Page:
Think water stress only affects developing countries? Think again.

Wealthy countries are becoming more aware of the impacts of water stress. Here’s how four nations struggling with water scarcity and are adapting to sustainable water management.

When we think of people and places affected by water stress, it can be easy to think of desert nations, or rural regions in developing countries. But water stress is by no means limited to poorer nations. Wealthy countries may have the means to navigate the challenges of water stress more easily, but it doesn’t mean they aren’t affected.

What is water stress?

Water stress occurs when there is a lack of freshwater resources – a scarcity – to meet demand. This can arise through environmental changes, such as drought, but can also be caused by a lack of adequate infrastructure to enable people access to water, and by mismanagement of sources. We look at four developed nations facing a water stressed future, and how they are adapting.

The Netherlands

The Netherlands is at increasing risk of drought which affects farming, and has put thousands of homes at risk of subsidence. It’s also, ironically, bad news for flood protection. Many of the country’s dykes are made of peat, which shrinks when it becomes too dry.

Local initiatives are being developed to combat water scarcity. In Vechtstromen, streams and rivers have been diverted to fill ditches to slow surface run-off and give the water time to seep into the ground. And farmers in the province of Zeeland have adapted by growing less ‘thirsty’ crops, such as kidney beans. However, the country will need to make bigger changes. Ideas include creating a new lake for water storage by diverting the river Rhine, and artificially infiltrating water into depleted soil to create groundwater aquifers.


In May 2019, the Menindee Lakes basin on the Darling River – one of Australia’s major rivers – held only 1.1% of its capacity, and a report released in 2019 showed that the country’s demand on groundwater is outpacing its replenishment. Australia’s water problem is having a knock on effect as it coincides with other ecological challenges – regions of wildfire activity correlate to water scarce areas. In some places, there is just not enough water available to fight the devastating flames.

To combat some of these challenges, Australia has become one of a small number of countries to institute markets for trading water. It is hoped that conferring monetary value on water means its value will be recognised by governments, communities and industry.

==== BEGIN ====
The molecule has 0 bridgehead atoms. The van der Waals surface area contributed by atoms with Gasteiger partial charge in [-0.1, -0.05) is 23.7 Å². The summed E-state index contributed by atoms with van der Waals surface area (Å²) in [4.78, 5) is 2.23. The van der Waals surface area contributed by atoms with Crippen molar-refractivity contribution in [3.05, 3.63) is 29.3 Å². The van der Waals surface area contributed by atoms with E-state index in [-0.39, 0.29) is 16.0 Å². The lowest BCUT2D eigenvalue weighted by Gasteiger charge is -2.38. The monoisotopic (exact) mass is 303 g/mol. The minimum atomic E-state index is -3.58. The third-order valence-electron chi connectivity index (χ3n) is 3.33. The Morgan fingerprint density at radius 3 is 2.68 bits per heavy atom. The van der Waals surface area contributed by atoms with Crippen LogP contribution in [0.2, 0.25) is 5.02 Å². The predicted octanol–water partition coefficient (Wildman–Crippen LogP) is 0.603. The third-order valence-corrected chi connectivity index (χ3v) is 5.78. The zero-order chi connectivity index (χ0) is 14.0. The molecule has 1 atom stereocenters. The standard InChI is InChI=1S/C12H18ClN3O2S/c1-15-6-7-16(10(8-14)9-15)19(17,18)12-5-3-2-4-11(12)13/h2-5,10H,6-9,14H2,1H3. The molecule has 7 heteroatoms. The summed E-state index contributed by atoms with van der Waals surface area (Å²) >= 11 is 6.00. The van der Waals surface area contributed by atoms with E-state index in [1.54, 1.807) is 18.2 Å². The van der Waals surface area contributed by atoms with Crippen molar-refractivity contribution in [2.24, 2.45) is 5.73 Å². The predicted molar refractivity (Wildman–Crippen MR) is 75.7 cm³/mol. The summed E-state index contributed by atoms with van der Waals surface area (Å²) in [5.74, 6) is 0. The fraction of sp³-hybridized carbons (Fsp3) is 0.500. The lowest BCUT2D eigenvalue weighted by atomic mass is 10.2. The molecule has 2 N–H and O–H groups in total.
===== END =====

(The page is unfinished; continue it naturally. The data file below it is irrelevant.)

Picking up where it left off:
The system allocates either access to water or an amount of water to farmers who can then use their entitlements themselves, or lease or sell them. The system has led to improvements in water efficiency in water efficiency in the farming industry, and a positive impact on both short term water allocation and long term water planning.


Japan is a rainy nation with average annual rainfalls of up to 2,540cm, but because of its high population of 126 million people , it is ranked 91 of 156 countries in the world for water availability per person. Water contamination is a serious issue in parts of the country – quality standards for organic pollution are unmet across about 30% of Japan’s total water area.

Japan has recognised the challenge. They have made a number of technological innovations to help ensure safe water is available in the necessary quantities. This includes building desalination plants to turn seawater into freshwater; upgrading the country’s sewage recycling system; and tap water purification in areas previously only using chlorination. However, changing demographics are leading to new challenges: for example, because the country’s population is ageing and shrinking, fewer younger people are entering the workforce. A shortage of qualified workers could threaten the upkeep of, and innovation in, water infrastructure.


In a pattern repeated across the globe, in the USA the wettest regions are getting wetter, while the driest areas are getting drier. Aquifers are reaching dangerously low water levels, and rising temperatures are seeing water evaporation increase – for instance, for every degree warmer the Salt Lake City region grows, annual water flow could decrease up to 6.5%.

And the water that does flow is running through old infrastructure. Flint, Michigan made global headlines when citizens developed lead poisoning from old water pipes. The average age of water and sewer pipes in the US is 45 years.

Additionally, for many Americans affected financially by the COVID-19 pandemic, water bills have become unaffordable, and their water has been shut off.

The US has taken notice. Local Governments are set to spend $300 billion dollars renovating piping infrastructure over the coming years, and the US Senate is set to vote on a bill to cancel utility debts for the poorest Americans. Moves to protect water sources are also underway, including a 30-year, $7.8 billion rescue plan to protect Florida’s everglades, and plans unveiled by The Environmental Protection Agency to expand the number of waterways that receive protection under the country’s Clean Water Act.

Lessons to learn

Wealth and development cannot protect a nation from water stress. While many countries are bringing in changes to the way water is managed, individual projects will have limited effect. The biggest benefit will come from interconnected, holistic policies which recognise the value of water, the importance of protecting water sources, the infrastructure that enables access, and wider ecosystems.

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